In this seminar, GK-12 Fellows will explore relevant Learning Science research through readings and discussion to help contextualize their classroom experiences. The seminar focuses on conceptual change, model-based inquiry, curriculum design, assessment and learning performance design, and cultural impacts on learning and engagement. A final project consists of the design, development, implementation, and evaluation of a classroom investigation linked to each Fellow's graduate research. Registration for GK-12 Fellows only.
Jona Mon 03:00PM - 06:00PM
LRN_SCI 499 Independent Study in Learning Sciences
LRN_SCI 590 Research in Learning Sciences Sherin

Winter

Catalog No. Course Title Instructor Syllabus Days/Time Location
LRN_SCI 401 Knowledge Representation for the Learning Sciences
Our concern, in the Learning Sciences, is with helping individuals to learn; we want to help them learn to engage in new tasks, and to understand things that they didn’t understand before. It is the assumption of this course that we will be in a better position to achieve these goals if we can somehow characterize the knowledge that individuals possess at any given time, and how this knowledge changes as they learn. The characterization of knowledge is the business of this course. We will explore the techniques of knowledge representation, primarily as practiced by cognitive scientists. Our goals in this regard are both theoretical and methodological. We will examine various theoretical perspectives on the nature of knowledge, and we will practice various methodological and analytical techniques for studying the knowledge possessed by individuals.
Sherin Thu 01:30PM - 04:30PM Annenberg Hall 303
LRN_SCI 426 Design of Technological Tools for Thinking and Learning
For more information on this course and example of class projects from previous years, please visit the course website.
Wilensky Wed 02:00PM - 05:00PM Annenberg Hall 303
LRN_SCI 427 Design of Learning Environments for Teachers
This course is an introduction to issues in the design, enactment, and study of innovative learning environments. The course concerns both the theory and practice of design. A crucial part of the design process is the way in which designs are taken up in the real world. This course is geared specifically towards teachers and their needs as designers. Oftentimes, teachers are given a designed curriculum and expected to make sense of and implement this design in their classroom. The way in which teachers adapt these artifacts to make them workable designs for their particular classroom situation is a primary focus of this course. In looking at how design becomes a reality in the classroom, teachers will consider implications of cognitive and social interaction learning theories for design. Throughout the course teachers will be applying these theories of design to a collaborative design project.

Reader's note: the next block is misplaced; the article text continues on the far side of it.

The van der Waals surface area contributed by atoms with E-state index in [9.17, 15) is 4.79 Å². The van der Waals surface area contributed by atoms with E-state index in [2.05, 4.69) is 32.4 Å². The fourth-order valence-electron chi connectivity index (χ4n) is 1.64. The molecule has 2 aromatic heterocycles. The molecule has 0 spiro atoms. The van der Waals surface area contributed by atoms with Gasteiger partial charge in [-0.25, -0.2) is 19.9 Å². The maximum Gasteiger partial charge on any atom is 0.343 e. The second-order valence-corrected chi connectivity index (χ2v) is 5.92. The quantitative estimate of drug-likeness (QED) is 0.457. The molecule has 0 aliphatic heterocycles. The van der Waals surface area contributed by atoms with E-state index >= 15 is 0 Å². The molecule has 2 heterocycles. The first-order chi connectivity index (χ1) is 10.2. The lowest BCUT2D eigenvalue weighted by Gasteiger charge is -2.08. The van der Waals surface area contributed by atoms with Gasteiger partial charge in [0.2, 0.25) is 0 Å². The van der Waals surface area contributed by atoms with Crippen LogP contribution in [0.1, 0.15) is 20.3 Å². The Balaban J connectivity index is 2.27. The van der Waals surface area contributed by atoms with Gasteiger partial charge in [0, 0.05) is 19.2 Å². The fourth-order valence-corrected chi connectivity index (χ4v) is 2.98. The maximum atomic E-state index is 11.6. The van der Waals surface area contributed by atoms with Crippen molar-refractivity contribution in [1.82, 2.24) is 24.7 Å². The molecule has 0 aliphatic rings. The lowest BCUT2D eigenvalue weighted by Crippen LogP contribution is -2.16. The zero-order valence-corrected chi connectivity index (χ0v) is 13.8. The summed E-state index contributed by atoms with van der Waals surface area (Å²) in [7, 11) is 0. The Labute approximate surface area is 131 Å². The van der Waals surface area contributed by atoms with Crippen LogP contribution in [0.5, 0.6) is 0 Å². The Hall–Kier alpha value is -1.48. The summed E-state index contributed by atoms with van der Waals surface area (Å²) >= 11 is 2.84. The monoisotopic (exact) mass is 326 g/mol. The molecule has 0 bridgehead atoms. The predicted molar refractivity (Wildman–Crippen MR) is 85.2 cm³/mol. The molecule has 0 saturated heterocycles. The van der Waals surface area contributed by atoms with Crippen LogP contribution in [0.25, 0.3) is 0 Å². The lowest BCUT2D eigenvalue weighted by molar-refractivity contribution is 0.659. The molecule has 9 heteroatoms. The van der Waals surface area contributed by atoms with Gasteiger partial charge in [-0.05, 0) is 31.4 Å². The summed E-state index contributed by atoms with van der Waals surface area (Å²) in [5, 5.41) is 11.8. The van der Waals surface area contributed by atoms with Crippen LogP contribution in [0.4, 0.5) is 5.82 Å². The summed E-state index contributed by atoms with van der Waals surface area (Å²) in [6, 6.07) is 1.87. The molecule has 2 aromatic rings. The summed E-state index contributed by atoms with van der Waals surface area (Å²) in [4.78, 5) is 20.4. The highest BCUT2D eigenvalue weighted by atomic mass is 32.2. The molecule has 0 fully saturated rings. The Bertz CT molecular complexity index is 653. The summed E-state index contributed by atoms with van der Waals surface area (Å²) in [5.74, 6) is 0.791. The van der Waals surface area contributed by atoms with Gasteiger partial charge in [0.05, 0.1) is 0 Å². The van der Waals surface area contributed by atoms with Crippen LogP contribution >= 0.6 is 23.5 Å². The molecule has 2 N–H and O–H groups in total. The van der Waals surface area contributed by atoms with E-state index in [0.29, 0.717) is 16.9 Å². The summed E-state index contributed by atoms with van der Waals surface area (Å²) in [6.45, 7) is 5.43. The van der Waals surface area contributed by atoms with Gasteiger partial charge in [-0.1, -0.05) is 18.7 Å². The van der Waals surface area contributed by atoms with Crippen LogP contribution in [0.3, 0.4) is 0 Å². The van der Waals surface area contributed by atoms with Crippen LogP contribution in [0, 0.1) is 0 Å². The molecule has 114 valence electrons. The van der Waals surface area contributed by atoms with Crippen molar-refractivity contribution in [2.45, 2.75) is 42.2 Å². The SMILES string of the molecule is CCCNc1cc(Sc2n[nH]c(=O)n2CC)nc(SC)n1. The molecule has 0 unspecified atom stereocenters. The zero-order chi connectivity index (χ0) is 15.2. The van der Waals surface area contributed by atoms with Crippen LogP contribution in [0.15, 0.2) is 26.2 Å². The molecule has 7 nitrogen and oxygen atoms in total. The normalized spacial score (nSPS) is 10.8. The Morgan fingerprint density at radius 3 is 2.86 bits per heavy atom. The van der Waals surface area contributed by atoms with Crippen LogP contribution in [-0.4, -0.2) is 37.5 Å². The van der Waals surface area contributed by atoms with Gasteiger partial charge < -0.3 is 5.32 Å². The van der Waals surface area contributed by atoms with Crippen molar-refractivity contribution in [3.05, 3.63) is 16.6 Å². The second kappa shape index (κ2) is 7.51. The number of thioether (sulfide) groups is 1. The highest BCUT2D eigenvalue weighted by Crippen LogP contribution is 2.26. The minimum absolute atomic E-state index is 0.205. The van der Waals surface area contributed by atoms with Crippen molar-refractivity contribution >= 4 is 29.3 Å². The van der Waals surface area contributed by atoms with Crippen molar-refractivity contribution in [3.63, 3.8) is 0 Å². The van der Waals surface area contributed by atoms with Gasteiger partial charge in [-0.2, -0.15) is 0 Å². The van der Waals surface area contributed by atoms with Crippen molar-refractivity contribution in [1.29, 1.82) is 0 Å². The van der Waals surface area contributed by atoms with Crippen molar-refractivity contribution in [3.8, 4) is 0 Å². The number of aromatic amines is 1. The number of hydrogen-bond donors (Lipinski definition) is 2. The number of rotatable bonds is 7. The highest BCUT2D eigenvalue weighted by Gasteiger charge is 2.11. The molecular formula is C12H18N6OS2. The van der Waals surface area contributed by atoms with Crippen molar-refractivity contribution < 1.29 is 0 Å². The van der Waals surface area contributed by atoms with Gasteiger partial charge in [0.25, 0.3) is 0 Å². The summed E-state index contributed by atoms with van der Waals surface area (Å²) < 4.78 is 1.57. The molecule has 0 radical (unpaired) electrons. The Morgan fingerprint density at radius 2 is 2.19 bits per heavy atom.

McGee Thu 06:15PM - 09:15PM Harris Hall L06
LRN_SCI 435 New Approaches to Science Teaching
This course will review current ideas about reforms in science education, drawing on recent research on science learning and instructional innovation, and on reform documents such as national standards. We will examine approaches that attempt to teach science throughout K-12 as a knowledge-building practice, i.e., by engaging in scientific investigations and participating in scientific practices such as argumentation, explanation, and working with scientific models. The course will provide experience in understanding student thinking, articulating learning goals, and analyzing and adapting curriculum materials in light of current research-based view of science learning. Fulfills an MSED requirement.
Reiser, Novak Thu 05:30PM - 08:30PM
LRN_SCI 451 Topics: Acquiring Inaccurate Concepts and Beliefs
People learn about the world from what they read and see. They encode and rely upon the information presented from fictional and non-fictional sources, applying the acquired knowledge to solve problems, make decisions, build opinions and arguments, and motivate future activity. This is a good thing when sources provide accurate information as a function of meticulously conducted research, rigorously developed arguments, and carefully constructed prose. However sources can contain inaccuracies, both intentional and unintentional, which people also routinely rely upon from their experiences. What makes this a perplexing problem is that people utilize incorrect information not only when they are unaware it is wrong, but also when they should a priori know or subsequently recognize the information is inaccurate. This seminar will review classic and contemporary literature that describes, explains, and attempts to remediate the phenomenon.